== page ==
Thursday, January 17, 2008

Look at the Eyes!

If you enjoyed Hitchens, Dawkins et al. on religion but prefer your atheism to be laced with humour, self-deprecating anecdotes and the empathy that comes from having been a god-botherer in his teens, then Derren Brown's Tricks of the Mind is the book I'd recommend. I can imagine that he's not to everybody's taste, but personally I loved his TV shows right from the start, and this book, without being an extension of his performance, will contribute to your appreciation of it (assuming you appreciated it in the first place). But then, as a skeptic, I'm biased. There seems to be something about the Magic fraternity that encourages skepticism (Not just Brown but Houdini and even Paul Daniels!!); I suspect it's just that they know how easy it is to fake the miraculous.

The first two-thirds of the book are devoted to explaining, in not too great a detail, how Brown performs his impressive feats of memory, "mind control," hypnosis and so on, along with historical accounts of the development of the various techniques he uses (there's an invaluable bibliography at the back, which, incidentally, includes a few of the books mentioned in the post below on why people believe strange things). The remaining third is dedicated to topics closer to his heart, one suspects, if only by the emotional intensity that can be detected: Brown doesn't get all didactic on the reader's ass, but he is keen to be informative about topics like Cognitive Illusions, Alternative Medicine, GM Foods, and the current crop of anti-religious writers (He's a very big fan of Dawkins). He doesn't labour his points too much, despite what one reviewer at Amazon says, although he does slip into the kind of anecdotalism that he accuses his opponents of. No matter. The anecdotes are usually very funny, and useful, too, particularly his account of how one of his mates avoided being battered by a drunk in the street simply by a bizarre change of conversational topic. And the book comes with an appendix that contains samples of correspondence Brown has received from nutters who've seen his show, including one from the reincarnated Jesus, who tells him, "I believe you and I have some work to do."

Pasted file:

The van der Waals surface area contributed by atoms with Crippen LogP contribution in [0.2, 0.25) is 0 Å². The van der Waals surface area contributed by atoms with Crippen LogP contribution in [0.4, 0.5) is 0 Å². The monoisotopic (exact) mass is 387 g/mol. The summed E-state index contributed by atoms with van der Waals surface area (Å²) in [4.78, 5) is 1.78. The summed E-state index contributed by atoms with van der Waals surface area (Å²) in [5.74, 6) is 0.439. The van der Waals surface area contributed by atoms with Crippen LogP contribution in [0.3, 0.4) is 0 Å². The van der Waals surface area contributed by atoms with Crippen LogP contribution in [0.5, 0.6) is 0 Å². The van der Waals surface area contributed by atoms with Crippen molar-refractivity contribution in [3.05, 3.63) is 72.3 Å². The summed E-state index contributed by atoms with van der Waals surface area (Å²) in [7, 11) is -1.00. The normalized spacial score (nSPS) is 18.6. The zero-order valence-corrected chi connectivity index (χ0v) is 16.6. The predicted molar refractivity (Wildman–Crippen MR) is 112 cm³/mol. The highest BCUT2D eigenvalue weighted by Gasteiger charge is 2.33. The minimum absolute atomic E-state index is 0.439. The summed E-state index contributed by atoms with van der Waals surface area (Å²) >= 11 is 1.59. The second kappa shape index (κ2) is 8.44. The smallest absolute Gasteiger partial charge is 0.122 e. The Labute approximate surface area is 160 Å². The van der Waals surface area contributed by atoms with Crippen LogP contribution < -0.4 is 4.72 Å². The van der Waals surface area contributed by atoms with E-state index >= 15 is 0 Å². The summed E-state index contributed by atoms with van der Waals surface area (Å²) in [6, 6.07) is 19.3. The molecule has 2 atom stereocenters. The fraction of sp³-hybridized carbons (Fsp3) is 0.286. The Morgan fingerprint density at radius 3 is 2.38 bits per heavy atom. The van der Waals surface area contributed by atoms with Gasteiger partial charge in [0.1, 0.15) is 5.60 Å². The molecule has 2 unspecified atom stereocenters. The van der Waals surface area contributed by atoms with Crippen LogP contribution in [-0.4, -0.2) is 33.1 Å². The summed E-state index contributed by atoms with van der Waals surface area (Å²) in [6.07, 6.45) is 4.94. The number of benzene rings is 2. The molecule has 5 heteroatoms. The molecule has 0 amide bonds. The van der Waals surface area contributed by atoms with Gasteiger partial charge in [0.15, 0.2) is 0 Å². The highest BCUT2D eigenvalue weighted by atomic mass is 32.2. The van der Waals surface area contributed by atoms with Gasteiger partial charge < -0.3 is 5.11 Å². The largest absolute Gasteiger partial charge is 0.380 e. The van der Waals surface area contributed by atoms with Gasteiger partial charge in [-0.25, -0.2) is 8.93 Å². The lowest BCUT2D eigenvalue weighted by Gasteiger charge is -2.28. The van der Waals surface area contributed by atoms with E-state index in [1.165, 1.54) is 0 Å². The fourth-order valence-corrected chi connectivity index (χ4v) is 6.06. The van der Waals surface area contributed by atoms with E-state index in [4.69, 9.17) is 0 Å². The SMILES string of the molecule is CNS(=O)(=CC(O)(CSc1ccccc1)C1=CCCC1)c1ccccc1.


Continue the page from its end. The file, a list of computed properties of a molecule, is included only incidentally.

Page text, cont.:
The book is out in new improved paperback form, i.e. smaller and less unwieldy. A great train read that I'm sure will make you laugh out loud while educating you, too. Can't be bad.


Lisa Rullsenberg said...

Don't get me wrong, I like DB even though he can freak me out so much that I can't always watch him. Nevertheless I like his approach (and I especially liked his show and tell programme on taking to pieces the fortune tellers etc, showing them his 'abilities' before revealing he had no special 'gift') and this book - which I have just started reading - is excellent. Good recommendation.

Anonymous said...

John, been meaning to buy this for a while. Along with my many other weird loves, such as darts, I'm a great fan of magic, and Brown is fantastic. Although Jerry Sadowitz is still my favourite.

John said...

Hi Stuart--

I think it'll be right up your street.

I particularly like the trick Sadowitz dedicated to the Queen Mother.

Anonymous said...

Not sure I know that! Is it as disgusting as his tribute to Kenneth Clarke? I like his debate with a Tory: "Where's all the money going to come from?" "It's going to come from you, you bastard." "Oh, I see, you're going to tax everyone out of the country are you, I see." "No, just you, you bastard."

John said...

ha ha ha. Yes, I like that one too.

The queen mother trick is the very first one on his video. It's easy enough to adapt to anyone.